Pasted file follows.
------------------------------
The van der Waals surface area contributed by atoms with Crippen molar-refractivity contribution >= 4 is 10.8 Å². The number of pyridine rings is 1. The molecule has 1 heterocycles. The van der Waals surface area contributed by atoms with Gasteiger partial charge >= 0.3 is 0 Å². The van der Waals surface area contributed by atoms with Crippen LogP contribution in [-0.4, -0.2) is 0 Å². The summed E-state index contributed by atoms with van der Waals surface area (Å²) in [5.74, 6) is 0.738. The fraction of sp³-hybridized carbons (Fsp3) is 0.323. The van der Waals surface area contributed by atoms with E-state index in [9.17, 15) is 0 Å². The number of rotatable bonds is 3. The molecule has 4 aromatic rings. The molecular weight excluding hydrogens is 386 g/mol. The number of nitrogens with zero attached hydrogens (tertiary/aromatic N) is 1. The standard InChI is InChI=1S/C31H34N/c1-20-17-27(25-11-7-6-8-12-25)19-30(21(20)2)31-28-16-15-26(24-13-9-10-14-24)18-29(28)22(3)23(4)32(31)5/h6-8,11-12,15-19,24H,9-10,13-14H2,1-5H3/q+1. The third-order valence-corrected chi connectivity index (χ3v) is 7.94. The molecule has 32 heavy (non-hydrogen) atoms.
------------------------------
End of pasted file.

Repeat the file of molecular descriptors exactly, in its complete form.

The van der Waals surface area contributed by atoms with Crippen molar-refractivity contribution >= 4 is 10.8 Å². The number of pyridine rings is 1. The molecule has 1 heterocycles. The van der Waals surface area contributed by atoms with Gasteiger partial charge >= 0.3 is 0 Å². The van der Waals surface area contributed by atoms with Crippen LogP contribution in [-0.4, -0.2) is 0 Å². The summed E-state index contributed by atoms with van der Waals surface area (Å²) in [5.74, 6) is 0.738. The fraction of sp³-hybridized carbons (Fsp3) is 0.323. The van der Waals surface area contributed by atoms with E-state index in [9.17, 15) is 0 Å². The number of rotatable bonds is 3. The molecule has 4 aromatic rings. The molecular weight excluding hydrogens is 386 g/mol. The number of nitrogens with zero attached hydrogens (tertiary/aromatic N) is 1. The standard InChI is InChI=1S/C31H34N/c1-20-17-27(25-11-7-6-8-12-25)19-30(21(20)2)31-28-16-15-26(24-13-9-10-14-24)18-29(28)22(3)23(4)32(31)5/h6-8,11-12,15-19,24H,9-10,13-14H2,1-5H3/q+1. The third-order valence-corrected chi connectivity index (χ3v) is 7.94. The molecule has 32 heavy (non-hydrogen) atoms.